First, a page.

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I'm using Django Rest Framework in my project. I have written tests:

class PatientTests(APITestCase):

    def test_create_patient(self):
        url = reverse('patient-list')
        data = {'firstname': 'ivan', 'lastname': 'ivanov'}
        response = self.client.post(url, data)
        self.assertEqual(response.status_code, status.HTTP_201_CREATED)
        self.assertEqual(Patient.objects.count(), 1)
        self.assertEqual(Patient.objects.get().firstname, 'ivan')

    def test_get_patient(self):
        url = reverse('patient-detail', args=[1])
        response = self.client.get(url)
        self.assertEqual(response.data, {'firstname': 'ivan'})

models.py

class Patient(models.Model):
    firstname = models.TextField()
    lastname = models.TextField()
    secondname = models.TextField()

    class Meta:
        db_table = "patient"
        managed = False

    def __str__(self):

        return ' '.join([
            self.firstname,
            self.lastname,
            ])

When I run the test I get the error: "django.db.utils.ProgrammingError: relation "patient" does not exist". As I understand, this error occurs if the table is not created in the test database. What must I do? Thanks

  • show us your models first – sebb Nov 3 '16 at 12:44
  • Try to migrate your table. Reffer Django Migrations – NIKHIL RANE Nov 3 '16 at 12:57
  • I have managed = False setting in Meta class. – regen Nov 3 '16 at 13:06
1

Firstly delete all the .pyc files from your project.Then run following commands one by one.

$ django-admin.py migrate auth
$ django-admin.py migrate contentypes
$ django-admin.py migrate sites
$ django-admin.py migrate YOUR_USER_APP
$ django-admin.py migrate

If this does not work then use makemigrations for all your apps one by one,like this:

$ python manage.py makemigrations 
$ python manage.py migrate --fake

And make sure to delete all the files with .pyc extension.

And for this to work,Please remove 'managed = False' from your code. The error is because there is no table named "patient" in your database.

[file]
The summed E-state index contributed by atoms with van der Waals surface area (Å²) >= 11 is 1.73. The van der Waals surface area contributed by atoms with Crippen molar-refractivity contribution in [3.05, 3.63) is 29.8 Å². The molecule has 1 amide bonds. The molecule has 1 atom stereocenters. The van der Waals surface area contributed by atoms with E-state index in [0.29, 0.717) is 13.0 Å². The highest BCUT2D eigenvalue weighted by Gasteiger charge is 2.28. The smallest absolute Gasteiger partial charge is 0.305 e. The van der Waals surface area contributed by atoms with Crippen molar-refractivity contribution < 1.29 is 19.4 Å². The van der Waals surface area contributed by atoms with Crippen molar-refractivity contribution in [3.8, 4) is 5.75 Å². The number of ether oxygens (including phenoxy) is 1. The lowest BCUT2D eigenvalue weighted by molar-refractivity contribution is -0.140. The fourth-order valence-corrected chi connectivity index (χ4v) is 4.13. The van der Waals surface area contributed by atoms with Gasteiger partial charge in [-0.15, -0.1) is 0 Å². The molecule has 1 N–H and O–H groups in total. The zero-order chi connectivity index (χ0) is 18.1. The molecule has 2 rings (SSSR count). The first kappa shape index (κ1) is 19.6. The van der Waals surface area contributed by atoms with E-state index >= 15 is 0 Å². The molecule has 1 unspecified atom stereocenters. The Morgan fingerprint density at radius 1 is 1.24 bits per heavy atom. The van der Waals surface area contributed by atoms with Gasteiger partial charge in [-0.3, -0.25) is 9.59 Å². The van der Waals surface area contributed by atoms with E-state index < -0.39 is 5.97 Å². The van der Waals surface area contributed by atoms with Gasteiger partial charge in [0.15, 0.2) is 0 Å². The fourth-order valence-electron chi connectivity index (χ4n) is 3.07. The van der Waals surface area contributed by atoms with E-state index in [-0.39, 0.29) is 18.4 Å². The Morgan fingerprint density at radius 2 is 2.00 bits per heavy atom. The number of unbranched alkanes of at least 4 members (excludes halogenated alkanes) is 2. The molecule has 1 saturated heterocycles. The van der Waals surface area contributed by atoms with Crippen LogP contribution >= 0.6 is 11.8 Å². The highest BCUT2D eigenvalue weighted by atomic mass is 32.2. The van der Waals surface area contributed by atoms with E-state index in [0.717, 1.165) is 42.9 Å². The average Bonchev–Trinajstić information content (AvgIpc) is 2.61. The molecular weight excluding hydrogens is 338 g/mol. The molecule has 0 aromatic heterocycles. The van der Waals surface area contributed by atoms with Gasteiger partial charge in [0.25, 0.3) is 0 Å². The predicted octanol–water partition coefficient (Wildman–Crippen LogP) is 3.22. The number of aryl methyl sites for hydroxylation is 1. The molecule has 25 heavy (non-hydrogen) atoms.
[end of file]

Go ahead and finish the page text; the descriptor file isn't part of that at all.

• If I'll delete 'managed = False' I can damage my real data base. The real database is already created and I don't want to spoil it. Can I test my code without 'managed = True'? – regen Nov 3 '16 at 13:20
  • @regen what is your real database..?? The patient table is clearly not in your database,so 'managed = True' will only create new db table 'patient'.whats the harm in that?? – Prakhar Trivedi Nov 3 '16 at 13:24
  • @regen Change "managed = False" only in Meta class of Patient Model. – Prakhar Trivedi Nov 3 '16 at 13:26
  • Real data base - production data base , whitch created by DBA. If I'll put 'managed = True', then if I make any changes in 'Patient' model and execute 'makemigrations' and 'migrate' my changes put to production data base. But your solution works well, thanks – regen Nov 3 '16 at 13:55
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To have models created for your tests, a common pattern I use, is to mark them as managed before tests execute. To do this, you could create a custom test runner and overrride setup_test_environment:

class CustomRunner(DiscoverRunner):
    def setup_test_environment(self, *args, **kwargs):
        from django.db.models.loading import get_models
        self.unmanaged_models = [
            m for m in get_models() if not m._meta.managed
        ]

        for m in self.unmanaged_models:
            m._meta.managed = True

And then the test settings would specify the module path to the test runner as a string:

TEST_RUNNER = module.path.to.CustomRunner

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